24 June 2019

Nigeria: Rebuilding Intelligence Gathering Capacity of Security Forces

opinion

Dearth of timely and actionable intelligence constitutes a major reason why security challenges that have besieged the country in recent times have not been effectively tackled. In almost all cases of attacks by insurgents, bandits and kidnappers, the absence of intelligence that would have prompted pre-emptive or proactive actions by the security forces has been responsible.

Another deficiency is lack of professional handling of some sensitive intelligence. There are widespread reports of poor handling of sensitive information by some security forces resulting in colossal loss of men and material in the North East and North West.

Furthermore, security forces pay little or no attention to operational security. The near collapse of the intelligence gathering mechanisms and disruptions in the flow of information occasioned by the frosty relationship between the security forces and the citizenry is another serious shortcoming. So also is the lack of investment in intelligence gathering. There are claims that even the security votes that are supposed to be used to acquire intelligence have been abused in recent years.

The decline in professionalism is evidenced by security agencies not going out aggressively to acquire intelligence. The intelligence gathering structures and efforts of nearly all the security and law enforcement agencies have collapsed in recent years. Despite the critical role of intelligence in ongoing efforts to overcome security threats in the country, most security agencies merely pay lip service. The limitations are further compounded by lack of cordial inter-agency cooperation and lapses in the sharing of available intelligence as some security agencies reportedly work at cross purposes with each other, thereby defeating the very essence of inter-agency cooperation and intelligence sharing. The age-old rivalry between some of the security forces still persists thereby undermining the collective resolve to deal with the challenges at hand.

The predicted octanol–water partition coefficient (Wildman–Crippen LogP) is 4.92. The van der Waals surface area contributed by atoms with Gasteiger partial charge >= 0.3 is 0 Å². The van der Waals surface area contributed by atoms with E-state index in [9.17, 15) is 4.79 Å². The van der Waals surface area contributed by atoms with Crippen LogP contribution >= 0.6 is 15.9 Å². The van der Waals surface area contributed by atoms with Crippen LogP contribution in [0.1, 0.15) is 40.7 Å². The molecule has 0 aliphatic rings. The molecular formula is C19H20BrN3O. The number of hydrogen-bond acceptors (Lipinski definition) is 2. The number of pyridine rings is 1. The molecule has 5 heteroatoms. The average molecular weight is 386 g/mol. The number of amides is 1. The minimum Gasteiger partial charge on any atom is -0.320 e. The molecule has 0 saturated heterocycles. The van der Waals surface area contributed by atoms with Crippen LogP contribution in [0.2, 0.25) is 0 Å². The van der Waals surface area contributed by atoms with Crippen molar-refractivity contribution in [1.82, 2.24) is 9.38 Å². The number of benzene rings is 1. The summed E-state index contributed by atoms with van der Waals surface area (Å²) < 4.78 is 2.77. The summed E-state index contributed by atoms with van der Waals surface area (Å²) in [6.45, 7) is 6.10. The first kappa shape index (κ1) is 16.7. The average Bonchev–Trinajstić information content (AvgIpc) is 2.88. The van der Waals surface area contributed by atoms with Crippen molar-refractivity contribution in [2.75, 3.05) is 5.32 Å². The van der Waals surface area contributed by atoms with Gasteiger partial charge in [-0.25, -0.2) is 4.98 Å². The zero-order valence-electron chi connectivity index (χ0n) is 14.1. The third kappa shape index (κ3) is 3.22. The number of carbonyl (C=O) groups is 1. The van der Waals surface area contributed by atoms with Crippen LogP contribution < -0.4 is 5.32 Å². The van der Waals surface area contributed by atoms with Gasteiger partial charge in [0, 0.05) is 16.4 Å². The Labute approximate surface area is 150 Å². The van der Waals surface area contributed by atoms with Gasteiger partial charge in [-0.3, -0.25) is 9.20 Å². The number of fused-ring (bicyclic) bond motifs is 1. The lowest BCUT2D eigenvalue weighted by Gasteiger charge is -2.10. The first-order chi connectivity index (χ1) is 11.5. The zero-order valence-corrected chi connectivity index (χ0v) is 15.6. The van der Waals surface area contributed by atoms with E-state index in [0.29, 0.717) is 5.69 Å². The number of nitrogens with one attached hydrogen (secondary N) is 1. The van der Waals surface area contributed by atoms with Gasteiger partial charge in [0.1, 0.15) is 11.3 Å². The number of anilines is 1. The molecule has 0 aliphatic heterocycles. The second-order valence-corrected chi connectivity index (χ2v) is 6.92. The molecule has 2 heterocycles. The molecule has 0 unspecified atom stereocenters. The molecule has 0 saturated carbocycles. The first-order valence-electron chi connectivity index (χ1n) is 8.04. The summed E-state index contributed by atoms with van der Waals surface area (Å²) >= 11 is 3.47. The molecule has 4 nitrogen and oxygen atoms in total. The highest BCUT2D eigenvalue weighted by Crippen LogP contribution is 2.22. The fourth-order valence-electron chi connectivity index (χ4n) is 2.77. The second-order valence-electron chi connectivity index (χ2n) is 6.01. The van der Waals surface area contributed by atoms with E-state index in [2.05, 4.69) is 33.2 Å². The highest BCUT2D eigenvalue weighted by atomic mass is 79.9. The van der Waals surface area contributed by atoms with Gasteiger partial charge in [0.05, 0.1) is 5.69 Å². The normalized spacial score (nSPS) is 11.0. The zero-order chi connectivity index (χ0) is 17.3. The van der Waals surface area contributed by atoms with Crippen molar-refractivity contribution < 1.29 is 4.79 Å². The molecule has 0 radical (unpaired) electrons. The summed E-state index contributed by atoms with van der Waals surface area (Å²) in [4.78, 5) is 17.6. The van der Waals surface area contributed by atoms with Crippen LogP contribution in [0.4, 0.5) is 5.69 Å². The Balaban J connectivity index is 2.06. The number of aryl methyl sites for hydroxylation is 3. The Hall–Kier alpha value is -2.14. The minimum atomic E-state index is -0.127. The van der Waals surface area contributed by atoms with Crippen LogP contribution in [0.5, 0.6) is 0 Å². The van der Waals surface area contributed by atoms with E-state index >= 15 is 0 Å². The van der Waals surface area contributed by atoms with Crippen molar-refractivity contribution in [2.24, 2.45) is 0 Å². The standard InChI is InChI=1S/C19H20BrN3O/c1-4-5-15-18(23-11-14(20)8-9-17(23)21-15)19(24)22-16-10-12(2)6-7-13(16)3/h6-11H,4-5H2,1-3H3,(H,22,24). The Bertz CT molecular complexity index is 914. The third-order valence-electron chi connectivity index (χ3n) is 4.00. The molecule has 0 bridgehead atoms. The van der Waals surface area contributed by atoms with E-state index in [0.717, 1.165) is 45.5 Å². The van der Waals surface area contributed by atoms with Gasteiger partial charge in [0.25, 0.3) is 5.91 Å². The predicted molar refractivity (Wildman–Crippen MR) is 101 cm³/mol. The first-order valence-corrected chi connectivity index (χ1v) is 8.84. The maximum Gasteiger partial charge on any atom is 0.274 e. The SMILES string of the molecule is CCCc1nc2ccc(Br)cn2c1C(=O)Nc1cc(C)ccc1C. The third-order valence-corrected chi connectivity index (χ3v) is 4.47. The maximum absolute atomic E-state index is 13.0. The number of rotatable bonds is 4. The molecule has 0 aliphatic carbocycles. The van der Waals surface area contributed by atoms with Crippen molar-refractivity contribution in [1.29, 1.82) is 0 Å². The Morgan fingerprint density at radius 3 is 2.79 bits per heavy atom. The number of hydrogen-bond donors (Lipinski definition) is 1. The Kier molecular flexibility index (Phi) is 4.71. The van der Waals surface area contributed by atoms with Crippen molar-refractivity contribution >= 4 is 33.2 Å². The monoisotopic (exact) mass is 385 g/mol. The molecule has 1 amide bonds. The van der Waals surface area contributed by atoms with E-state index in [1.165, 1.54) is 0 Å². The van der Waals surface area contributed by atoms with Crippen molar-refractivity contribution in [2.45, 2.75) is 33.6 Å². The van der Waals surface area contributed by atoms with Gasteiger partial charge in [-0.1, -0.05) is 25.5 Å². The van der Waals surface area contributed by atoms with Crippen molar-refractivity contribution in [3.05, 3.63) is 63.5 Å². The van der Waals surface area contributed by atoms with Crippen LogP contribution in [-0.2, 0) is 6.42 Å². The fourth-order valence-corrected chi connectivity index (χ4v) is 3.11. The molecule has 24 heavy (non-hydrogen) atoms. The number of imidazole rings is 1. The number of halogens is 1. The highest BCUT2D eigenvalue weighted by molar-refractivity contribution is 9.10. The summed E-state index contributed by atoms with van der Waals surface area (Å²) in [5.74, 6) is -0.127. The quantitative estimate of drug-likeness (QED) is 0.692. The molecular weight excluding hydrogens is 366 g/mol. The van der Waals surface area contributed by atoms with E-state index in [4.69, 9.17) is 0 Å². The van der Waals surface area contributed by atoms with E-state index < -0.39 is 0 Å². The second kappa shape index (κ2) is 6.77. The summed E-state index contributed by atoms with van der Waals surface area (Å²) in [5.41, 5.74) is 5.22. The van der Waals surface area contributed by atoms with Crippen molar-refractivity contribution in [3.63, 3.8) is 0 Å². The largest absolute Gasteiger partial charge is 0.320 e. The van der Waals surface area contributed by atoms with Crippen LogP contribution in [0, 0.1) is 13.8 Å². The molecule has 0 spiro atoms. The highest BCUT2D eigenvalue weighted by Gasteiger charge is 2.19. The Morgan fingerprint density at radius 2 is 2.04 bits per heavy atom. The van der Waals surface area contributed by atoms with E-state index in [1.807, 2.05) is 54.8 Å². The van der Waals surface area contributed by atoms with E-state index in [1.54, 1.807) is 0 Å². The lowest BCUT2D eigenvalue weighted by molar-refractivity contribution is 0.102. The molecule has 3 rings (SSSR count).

However, despite what seems to be a hopeless situation, the appointment of the new Director General, SSS, Alh. Yusuf Bichi and the Inspector General of Police, Mohammed Adamu seems to have turned the tide. Their pursuit of collaborative efforts and sharing of intelligence are evidently yielding the desired results as could be seen in the successes in the ongoing retrieval of dangerous weapons, raiding of criminal hideouts and curbing siege on highways. The recourse to intelligence driven security operation is raising hopes that the current state of pervasive insecurity across the country will soon be redressed. We believe the leadership of the two organizations who are critical in the ongoing efforts to eliminate the current security threats should be commended- even the Commander-in- Chief has commended their performance recently. Performance needs to be encouraged and appreciated as constant vilification could dampen the morale of the security agencies and obscure competence and excellence.

Without mincing words, some of the current Service Chiefs have done their best and should bow out. They should leave the stage for younger officers with the strength, competence and fresh ideas that the situation at hand urgently requires. It is also important to note that the achievements of the security agencies could be lost unless complemented by the military's renowned hard push and vigour. The most important measure at a time like this is to break away from the approaches, strategies and mindsets that have proved incapable and unhelpful. A strategy of all out push by all the security forces with a timeline is the most appropriate. A cue should be taken from the example of Kaduna State Governor Nasiru El Rufai who has introduced a Ministry of Security Affairs in his State. Other states especially those battling with insecurity should adopt such innovative ideas so that the huge disconnect between the public and ongoing efforts of the security forces could be bridged. A Ministry of Security Affairs could also serve as a veritable platform for intelligence gathering. As I explained to a Governor friend, galvanizing some of the under-utilized civil servants to get involved in intelligence gathering and processing could help in the ongoing efforts.